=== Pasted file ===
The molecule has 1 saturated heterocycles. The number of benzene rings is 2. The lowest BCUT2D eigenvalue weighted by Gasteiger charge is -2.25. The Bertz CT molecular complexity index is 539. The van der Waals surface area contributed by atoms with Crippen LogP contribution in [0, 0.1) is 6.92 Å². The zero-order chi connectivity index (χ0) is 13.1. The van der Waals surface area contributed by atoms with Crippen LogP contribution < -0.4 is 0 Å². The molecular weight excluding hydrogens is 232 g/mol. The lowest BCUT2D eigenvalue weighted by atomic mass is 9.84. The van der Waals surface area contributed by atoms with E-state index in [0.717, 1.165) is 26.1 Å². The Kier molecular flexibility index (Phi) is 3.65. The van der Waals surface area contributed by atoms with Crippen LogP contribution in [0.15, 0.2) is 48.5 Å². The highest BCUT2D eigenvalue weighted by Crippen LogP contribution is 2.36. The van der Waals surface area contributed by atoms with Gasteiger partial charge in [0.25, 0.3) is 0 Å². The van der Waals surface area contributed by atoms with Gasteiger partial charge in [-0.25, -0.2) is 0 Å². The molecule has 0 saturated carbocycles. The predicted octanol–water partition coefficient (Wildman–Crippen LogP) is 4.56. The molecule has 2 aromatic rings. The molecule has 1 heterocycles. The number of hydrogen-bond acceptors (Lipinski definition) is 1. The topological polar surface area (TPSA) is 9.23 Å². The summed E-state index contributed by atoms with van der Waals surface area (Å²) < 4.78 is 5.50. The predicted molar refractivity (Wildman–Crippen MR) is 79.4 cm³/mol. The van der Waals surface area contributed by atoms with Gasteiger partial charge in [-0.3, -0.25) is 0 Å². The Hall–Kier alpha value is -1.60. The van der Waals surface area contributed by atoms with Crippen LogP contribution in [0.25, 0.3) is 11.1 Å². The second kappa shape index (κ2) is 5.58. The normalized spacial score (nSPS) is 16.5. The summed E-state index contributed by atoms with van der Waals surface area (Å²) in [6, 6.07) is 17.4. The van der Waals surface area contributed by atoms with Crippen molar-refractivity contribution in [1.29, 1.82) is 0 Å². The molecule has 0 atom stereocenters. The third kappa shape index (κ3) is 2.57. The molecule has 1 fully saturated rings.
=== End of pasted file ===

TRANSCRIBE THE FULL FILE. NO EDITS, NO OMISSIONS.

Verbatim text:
The molecule has 1 saturated heterocycles. The number of benzene rings is 2. The lowest BCUT2D eigenvalue weighted by Gasteiger charge is -2.25. The Bertz CT molecular complexity index is 539. The van der Waals surface area contributed by atoms with Crippen LogP contribution in [0, 0.1) is 6.92 Å². The zero-order chi connectivity index (χ0) is 13.1. The van der Waals surface area contributed by atoms with Crippen LogP contribution < -0.4 is 0 Å². The molecular weight excluding hydrogens is 232 g/mol. The lowest BCUT2D eigenvalue weighted by atomic mass is 9.84. The van der Waals surface area contributed by atoms with E-state index in [0.717, 1.165) is 26.1 Å². The Kier molecular flexibility index (Phi) is 3.65. The van der Waals surface area contributed by atoms with Crippen LogP contribution in [0.15, 0.2) is 48.5 Å². The highest BCUT2D eigenvalue weighted by Crippen LogP contribution is 2.36. The van der Waals surface area contributed by atoms with Gasteiger partial charge in [0.25, 0.3) is 0 Å². The van der Waals surface area contributed by atoms with Gasteiger partial charge in [-0.25, -0.2) is 0 Å². The molecule has 0 saturated carbocycles. The predicted octanol–water partition coefficient (Wildman–Crippen LogP) is 4.56. The molecule has 2 aromatic rings. The molecule has 1 heterocycles. The number of hydrogen-bond acceptors (Lipinski definition) is 1. The topological polar surface area (TPSA) is 9.23 Å². The summed E-state index contributed by atoms with van der Waals surface area (Å²) < 4.78 is 5.50. The predicted molar refractivity (Wildman–Crippen MR) is 79.4 cm³/mol. The van der Waals surface area contributed by atoms with Gasteiger partial charge in [-0.3, -0.25) is 0 Å². The Hall–Kier alpha value is -1.60. The van der Waals surface area contributed by atoms with Crippen LogP contribution in [0.25, 0.3) is 11.1 Å². The second kappa shape index (κ2) is 5.58. The normalized spacial score (nSPS) is 16.5. The summed E-state index contributed by atoms with van der Waals surface area (Å²) in [6, 6.07) is 17.4. The van der Waals surface area contributed by atoms with Crippen molar-refractivity contribution in [1.29, 1.82) is 0 Å². The molecule has 0 atom stereocenters. The third kappa shape index (κ3) is 2.57. The molecule has 1 fully saturated rings.